This entry at Thespacereview.com argues for continued human spaceflight-
The retirement of the space shuttle has sparked a debate about the value of human spaceflight. Some see it as a waste of resources. Robots are better, cheaper alternatives, they say—and robotic missions don’t risk human lives. Others see the ability to fly humans into space as being tied up with national prestige, influence, and soft power. Some argue a reliance on private companies to get Americans into space is ultimately a healthy development. Still others say the only reason to put people in space is to ensure the survival of the species should something happen to Earth—and, in the fullness of time, something will. In short, viewpoints are all over the place.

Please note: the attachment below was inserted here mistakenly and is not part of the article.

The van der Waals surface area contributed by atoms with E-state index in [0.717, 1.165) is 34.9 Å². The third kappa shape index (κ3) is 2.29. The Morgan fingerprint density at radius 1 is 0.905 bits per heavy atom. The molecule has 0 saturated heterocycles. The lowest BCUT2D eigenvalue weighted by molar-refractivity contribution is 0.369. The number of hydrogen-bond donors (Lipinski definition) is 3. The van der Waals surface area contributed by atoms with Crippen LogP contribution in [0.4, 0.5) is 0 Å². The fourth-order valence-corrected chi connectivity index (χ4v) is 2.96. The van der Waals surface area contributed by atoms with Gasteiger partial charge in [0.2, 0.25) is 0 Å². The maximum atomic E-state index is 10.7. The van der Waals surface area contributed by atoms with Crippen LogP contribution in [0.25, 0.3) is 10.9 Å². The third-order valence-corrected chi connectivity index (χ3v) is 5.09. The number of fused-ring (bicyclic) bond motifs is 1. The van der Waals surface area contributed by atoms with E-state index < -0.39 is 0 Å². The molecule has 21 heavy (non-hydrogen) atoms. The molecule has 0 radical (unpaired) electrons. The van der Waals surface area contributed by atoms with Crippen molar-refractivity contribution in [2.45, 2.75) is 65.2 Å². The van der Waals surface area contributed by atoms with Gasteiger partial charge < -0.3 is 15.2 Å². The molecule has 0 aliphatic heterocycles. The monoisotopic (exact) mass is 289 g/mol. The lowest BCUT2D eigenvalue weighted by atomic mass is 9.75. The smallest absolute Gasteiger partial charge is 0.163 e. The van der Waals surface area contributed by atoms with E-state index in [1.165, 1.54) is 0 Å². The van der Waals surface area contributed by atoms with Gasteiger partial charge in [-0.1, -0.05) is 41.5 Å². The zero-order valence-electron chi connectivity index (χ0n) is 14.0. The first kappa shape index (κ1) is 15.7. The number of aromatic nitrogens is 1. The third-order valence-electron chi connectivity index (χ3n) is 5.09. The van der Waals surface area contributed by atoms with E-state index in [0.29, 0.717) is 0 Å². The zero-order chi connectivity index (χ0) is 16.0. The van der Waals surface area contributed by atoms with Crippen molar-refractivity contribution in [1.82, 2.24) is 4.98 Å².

NASA’s Mars rovers have been a remarkable success story. Designed to cover less than half a mile in 90 days, for example, Opportunity is still going strong after more than seven years and 30 kilometers. The fact is, though, that a human expedition could cover 30 kilometers on Mars—and do so more efficiently—in a day. Robots will become more capable, of course, but if we want to see wide-ranging, thorough explorations of Mars anytime soon, dedicated scientists who accept the dangers will have to go there…